An intriguing figure then, and one that the Cromwell Museum in Huntingdon hopes to throw a little more light on with its special exhibition of Cromwell’s medicine chest, on loan from his descendants. Both the chest itself and its contents are of extremely high quality.
Current thinking is that the chest was a gift from the continent – a gift that reflected Cromwell’s importance as a political player on the European stage. There are in fact only a small number of similar chests known to be in existence, all of which were made in Bavaria in the early 17th century. The Hermitage Museum in St Petersburg has one of them – the travelling medicine chest of Peter the Great, which is illustrated in the Huntingdon exhibition.
Cromwell’s chest is one of the featured objects from BBC Cambridgeshire for the BBC’s History of the World in 100 Objects campaign. It contains 40 different items, each impressive in its own right. There are silver-mounted glass bottles which would have contained various medicines. The bottom drawer held medical implements, though the uses of some of those are still a mystery. The wooden chest itself is made of ebony and oak and stamped with the mark of the Ebony Workers Guild to guarantee its authenticity.
The chest is at the Cromwell Museum until 4 April 2010. www.cambridgeshire.gov.uk/cromwell
Regions of history
Cromwell’s medicine chest is just one of the pieces showcased in museums to coincide with the launch of the BBC Radio 4 series A History of the World in 100 Objects. The 45 BBC local websites across the English regions have partnered with the museums in their area to produce a list of ten objects each, the aim being to tell the story of the area’s history. In addition, 11 specially commissioned half-hour regional films for BBC One will each highlight and reflect a period of great historical change in the region.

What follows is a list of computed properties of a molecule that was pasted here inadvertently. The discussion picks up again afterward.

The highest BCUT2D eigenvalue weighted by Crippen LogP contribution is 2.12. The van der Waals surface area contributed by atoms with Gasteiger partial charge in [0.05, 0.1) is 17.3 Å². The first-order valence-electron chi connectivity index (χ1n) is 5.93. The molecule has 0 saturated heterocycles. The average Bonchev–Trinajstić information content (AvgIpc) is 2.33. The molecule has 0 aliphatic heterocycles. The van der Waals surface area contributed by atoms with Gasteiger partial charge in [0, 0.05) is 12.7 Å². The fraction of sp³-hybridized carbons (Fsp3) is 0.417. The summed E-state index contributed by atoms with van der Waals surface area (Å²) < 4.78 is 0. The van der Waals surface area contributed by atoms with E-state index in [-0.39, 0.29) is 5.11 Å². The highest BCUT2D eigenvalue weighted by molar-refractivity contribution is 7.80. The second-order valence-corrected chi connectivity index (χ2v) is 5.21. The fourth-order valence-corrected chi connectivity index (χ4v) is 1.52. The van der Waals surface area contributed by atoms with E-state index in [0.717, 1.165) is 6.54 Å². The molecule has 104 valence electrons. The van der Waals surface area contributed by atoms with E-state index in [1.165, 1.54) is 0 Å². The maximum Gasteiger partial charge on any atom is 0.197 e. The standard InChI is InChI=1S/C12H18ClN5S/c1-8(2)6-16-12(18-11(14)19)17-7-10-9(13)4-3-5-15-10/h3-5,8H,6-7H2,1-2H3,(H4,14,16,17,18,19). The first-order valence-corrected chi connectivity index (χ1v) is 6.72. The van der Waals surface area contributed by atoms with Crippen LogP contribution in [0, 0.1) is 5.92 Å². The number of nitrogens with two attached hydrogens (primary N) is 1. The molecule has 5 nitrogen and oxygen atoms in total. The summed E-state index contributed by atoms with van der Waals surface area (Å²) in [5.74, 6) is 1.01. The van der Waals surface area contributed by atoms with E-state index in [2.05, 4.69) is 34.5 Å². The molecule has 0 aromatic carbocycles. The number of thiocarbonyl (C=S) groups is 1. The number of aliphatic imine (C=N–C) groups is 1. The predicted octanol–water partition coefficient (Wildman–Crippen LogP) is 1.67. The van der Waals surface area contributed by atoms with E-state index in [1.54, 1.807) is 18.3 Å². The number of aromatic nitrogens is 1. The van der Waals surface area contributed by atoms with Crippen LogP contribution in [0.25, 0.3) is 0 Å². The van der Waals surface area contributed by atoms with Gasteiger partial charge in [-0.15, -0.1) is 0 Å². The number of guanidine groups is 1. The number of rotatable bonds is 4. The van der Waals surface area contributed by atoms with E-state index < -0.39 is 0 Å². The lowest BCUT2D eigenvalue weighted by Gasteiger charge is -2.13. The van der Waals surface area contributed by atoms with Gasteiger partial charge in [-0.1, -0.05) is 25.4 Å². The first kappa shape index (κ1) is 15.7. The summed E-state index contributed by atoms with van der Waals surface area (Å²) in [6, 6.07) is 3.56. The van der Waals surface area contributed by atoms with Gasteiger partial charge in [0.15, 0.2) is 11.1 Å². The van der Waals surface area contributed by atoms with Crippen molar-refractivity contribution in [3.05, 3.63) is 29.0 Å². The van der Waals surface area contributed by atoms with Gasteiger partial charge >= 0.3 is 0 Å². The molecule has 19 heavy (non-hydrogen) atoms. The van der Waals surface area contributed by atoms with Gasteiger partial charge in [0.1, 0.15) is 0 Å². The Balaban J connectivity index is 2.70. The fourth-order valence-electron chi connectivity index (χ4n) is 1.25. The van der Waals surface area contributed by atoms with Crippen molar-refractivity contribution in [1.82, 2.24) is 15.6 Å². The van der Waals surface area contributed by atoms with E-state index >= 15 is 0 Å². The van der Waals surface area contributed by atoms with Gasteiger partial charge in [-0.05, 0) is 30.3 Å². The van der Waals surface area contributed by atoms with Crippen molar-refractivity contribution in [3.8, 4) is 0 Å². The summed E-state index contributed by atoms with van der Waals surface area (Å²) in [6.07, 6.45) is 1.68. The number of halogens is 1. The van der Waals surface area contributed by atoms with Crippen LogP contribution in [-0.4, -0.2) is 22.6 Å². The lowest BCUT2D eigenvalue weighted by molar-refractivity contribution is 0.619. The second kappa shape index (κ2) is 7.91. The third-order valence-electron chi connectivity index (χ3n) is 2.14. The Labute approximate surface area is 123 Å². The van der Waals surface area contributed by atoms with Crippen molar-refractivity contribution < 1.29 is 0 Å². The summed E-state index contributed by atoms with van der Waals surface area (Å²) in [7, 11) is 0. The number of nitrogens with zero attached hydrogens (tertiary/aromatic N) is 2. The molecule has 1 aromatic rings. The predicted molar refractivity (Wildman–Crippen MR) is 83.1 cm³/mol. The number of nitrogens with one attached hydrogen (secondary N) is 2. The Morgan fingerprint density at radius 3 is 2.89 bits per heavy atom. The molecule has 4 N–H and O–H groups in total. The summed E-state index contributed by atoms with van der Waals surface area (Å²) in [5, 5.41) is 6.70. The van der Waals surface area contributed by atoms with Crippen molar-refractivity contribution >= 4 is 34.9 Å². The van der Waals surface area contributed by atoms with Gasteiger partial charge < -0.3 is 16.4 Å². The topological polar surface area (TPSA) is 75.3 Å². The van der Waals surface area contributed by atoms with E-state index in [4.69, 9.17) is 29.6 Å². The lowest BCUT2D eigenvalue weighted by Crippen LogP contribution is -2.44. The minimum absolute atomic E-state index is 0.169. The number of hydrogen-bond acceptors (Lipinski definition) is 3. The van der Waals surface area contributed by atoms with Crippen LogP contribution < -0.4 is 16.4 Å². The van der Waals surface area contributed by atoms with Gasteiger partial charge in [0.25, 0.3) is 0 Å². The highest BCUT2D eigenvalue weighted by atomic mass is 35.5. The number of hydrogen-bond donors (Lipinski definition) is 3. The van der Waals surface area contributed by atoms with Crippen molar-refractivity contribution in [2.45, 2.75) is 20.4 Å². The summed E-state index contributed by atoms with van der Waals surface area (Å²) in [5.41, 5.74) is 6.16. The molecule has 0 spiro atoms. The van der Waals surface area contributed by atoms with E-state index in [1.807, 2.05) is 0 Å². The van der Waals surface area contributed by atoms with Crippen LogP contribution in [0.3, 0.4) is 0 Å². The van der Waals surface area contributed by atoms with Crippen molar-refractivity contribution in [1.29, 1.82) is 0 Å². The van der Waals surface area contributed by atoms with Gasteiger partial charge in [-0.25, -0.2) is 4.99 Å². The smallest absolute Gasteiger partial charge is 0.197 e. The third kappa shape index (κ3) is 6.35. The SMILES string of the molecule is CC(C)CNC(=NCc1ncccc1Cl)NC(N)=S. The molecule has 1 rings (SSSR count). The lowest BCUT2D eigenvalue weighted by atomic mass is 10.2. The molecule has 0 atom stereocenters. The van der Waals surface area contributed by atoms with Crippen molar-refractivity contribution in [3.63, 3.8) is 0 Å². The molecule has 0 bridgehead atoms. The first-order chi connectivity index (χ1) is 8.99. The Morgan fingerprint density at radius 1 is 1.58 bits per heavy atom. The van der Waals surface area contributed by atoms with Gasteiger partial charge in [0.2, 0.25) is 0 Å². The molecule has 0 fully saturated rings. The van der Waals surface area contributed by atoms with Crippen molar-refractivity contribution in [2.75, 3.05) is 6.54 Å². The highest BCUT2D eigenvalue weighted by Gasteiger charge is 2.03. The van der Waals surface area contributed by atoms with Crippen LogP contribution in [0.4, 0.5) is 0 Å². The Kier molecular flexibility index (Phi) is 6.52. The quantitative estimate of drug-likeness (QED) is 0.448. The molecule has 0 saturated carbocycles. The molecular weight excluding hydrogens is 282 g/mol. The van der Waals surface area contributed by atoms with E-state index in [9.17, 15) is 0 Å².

BBC local radio and regional television will also broadcast features and interviews telling the stories behind the chosen ten objects. Listeners and viewers will be asked to suggest further objects and can upload images of their own objects that have a local or global appeal. Eventually each BBC local website will have an additional ‘People’s Ten Objects’, telling the history of their region. Seamus Boyd, project manager for Nations and English Regions, said: “A truly fascinating range of objects have been chosen. This initial collection is just the blueprint to which we hope viewers and listeners will add their own objects and help to create a truly unique and vibrant tapestry of the past.”
John Morrill FBA is professor of British and Irish history in Cambridge – and one of the world’s leading authorities on Oliver Cromwell
BOOKS:Oliver Cromwell (from Oxford University Press’s Very Interesting People series) by John Morrill (OUP, 2007)
PLACE TO VISIT: The Cromwell Museum in Huntingdon, Cambridgeshire is open Tuesday–Sunday 1.30–4pm and also on Saturdays from 10.30-12.30. Admission is free. www.cambridgeshire.gov.uk/cromwell